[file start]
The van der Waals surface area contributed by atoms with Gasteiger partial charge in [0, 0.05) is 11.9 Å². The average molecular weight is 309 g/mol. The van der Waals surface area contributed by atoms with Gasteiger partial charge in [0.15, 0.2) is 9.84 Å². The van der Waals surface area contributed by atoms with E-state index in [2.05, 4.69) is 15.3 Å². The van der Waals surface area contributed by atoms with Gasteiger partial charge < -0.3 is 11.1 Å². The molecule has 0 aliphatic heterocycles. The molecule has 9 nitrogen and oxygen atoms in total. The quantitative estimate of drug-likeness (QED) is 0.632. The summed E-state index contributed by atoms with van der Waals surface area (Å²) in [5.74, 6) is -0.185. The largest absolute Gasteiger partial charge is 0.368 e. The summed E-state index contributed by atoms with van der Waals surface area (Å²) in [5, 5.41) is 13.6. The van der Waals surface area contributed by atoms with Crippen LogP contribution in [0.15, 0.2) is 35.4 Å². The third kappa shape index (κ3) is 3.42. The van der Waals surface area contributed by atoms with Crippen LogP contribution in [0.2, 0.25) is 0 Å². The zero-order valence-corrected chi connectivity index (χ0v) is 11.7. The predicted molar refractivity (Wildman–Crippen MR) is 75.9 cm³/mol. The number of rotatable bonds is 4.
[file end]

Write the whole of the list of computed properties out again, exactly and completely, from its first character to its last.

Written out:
The van der Waals surface area contributed by atoms with Gasteiger partial charge in [0, 0.05) is 11.9 Å². The average molecular weight is 309 g/mol. The van der Waals surface area contributed by atoms with Gasteiger partial charge in [0.15, 0.2) is 9.84 Å². The van der Waals surface area contributed by atoms with E-state index in [2.05, 4.69) is 15.3 Å². The van der Waals surface area contributed by atoms with Gasteiger partial charge < -0.3 is 11.1 Å². The molecule has 0 aliphatic heterocycles. The molecule has 9 nitrogen and oxygen atoms in total. The quantitative estimate of drug-likeness (QED) is 0.632. The summed E-state index contributed by atoms with van der Waals surface area (Å²) in [5.74, 6) is -0.185. The largest absolute Gasteiger partial charge is 0.368 e. The summed E-state index contributed by atoms with van der Waals surface area (Å²) in [5, 5.41) is 13.6. The van der Waals surface area contributed by atoms with Crippen LogP contribution in [0.15, 0.2) is 35.4 Å². The third kappa shape index (κ3) is 3.42. The van der Waals surface area contributed by atoms with Crippen LogP contribution in [0.2, 0.25) is 0 Å². The zero-order valence-corrected chi connectivity index (χ0v) is 11.7. The predicted molar refractivity (Wildman–Crippen MR) is 75.9 cm³/mol. The number of rotatable bonds is 4.